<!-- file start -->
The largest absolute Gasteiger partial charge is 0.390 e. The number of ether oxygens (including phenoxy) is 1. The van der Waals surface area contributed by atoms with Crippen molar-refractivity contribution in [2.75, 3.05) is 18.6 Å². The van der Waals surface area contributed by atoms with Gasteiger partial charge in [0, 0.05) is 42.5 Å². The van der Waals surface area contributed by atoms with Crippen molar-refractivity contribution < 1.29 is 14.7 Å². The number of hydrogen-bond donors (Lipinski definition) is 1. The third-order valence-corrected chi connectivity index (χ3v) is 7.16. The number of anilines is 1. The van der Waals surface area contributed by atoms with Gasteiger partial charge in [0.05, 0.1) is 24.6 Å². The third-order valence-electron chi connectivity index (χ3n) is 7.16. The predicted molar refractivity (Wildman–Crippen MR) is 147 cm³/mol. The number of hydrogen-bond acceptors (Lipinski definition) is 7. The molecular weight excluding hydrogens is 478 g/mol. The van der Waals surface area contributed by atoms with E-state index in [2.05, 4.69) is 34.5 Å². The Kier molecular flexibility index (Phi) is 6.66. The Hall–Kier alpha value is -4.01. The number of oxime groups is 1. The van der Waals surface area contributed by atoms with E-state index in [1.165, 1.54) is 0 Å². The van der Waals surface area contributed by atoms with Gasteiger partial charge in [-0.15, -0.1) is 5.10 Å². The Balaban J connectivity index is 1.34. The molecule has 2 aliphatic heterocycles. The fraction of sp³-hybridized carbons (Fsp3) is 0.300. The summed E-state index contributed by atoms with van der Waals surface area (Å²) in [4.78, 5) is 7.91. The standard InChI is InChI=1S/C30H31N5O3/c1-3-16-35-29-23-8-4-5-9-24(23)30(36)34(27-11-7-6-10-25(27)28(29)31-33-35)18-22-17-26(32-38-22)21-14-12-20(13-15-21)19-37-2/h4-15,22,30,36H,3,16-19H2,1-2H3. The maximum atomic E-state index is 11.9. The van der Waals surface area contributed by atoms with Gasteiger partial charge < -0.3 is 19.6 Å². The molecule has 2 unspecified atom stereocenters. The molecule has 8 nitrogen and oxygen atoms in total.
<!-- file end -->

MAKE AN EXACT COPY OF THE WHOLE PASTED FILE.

The largest absolute Gasteiger partial charge is 0.390 e. The number of ether oxygens (including phenoxy) is 1. The van der Waals surface area contributed by atoms with Crippen molar-refractivity contribution in [2.75, 3.05) is 18.6 Å². The van der Waals surface area contributed by atoms with Gasteiger partial charge in [0, 0.05) is 42.5 Å². The van der Waals surface area contributed by atoms with Crippen molar-refractivity contribution < 1.29 is 14.7 Å². The number of hydrogen-bond donors (Lipinski definition) is 1. The third-order valence-corrected chi connectivity index (χ3v) is 7.16. The number of anilines is 1. The van der Waals surface area contributed by atoms with Gasteiger partial charge in [0.05, 0.1) is 24.6 Å². The third-order valence-electron chi connectivity index (χ3n) is 7.16. The predicted molar refractivity (Wildman–Crippen MR) is 147 cm³/mol. The number of hydrogen-bond acceptors (Lipinski definition) is 7. The molecular weight excluding hydrogens is 478 g/mol. The van der Waals surface area contributed by atoms with E-state index in [2.05, 4.69) is 34.5 Å². The Kier molecular flexibility index (Phi) is 6.66. The Hall–Kier alpha value is -4.01. The number of oxime groups is 1. The van der Waals surface area contributed by atoms with E-state index in [1.165, 1.54) is 0 Å². The van der Waals surface area contributed by atoms with Gasteiger partial charge in [-0.15, -0.1) is 5.10 Å². The Balaban J connectivity index is 1.34. The molecule has 2 aliphatic heterocycles. The fraction of sp³-hybridized carbons (Fsp3) is 0.300. The summed E-state index contributed by atoms with van der Waals surface area (Å²) in [4.78, 5) is 7.91. The standard InChI is InChI=1S/C30H31N5O3/c1-3-16-35-29-23-8-4-5-9-24(23)30(36)34(27-11-7-6-10-25(27)28(29)31-33-35)18-22-17-26(32-38-22)21-14-12-20(13-15-21)19-37-2/h4-15,22,30,36H,3,16-19H2,1-2H3. The maximum atomic E-state index is 11.9. The van der Waals surface area contributed by atoms with Gasteiger partial charge < -0.3 is 19.6 Å². The molecule has 2 unspecified atom stereocenters. The molecule has 8 nitrogen and oxygen atoms in total.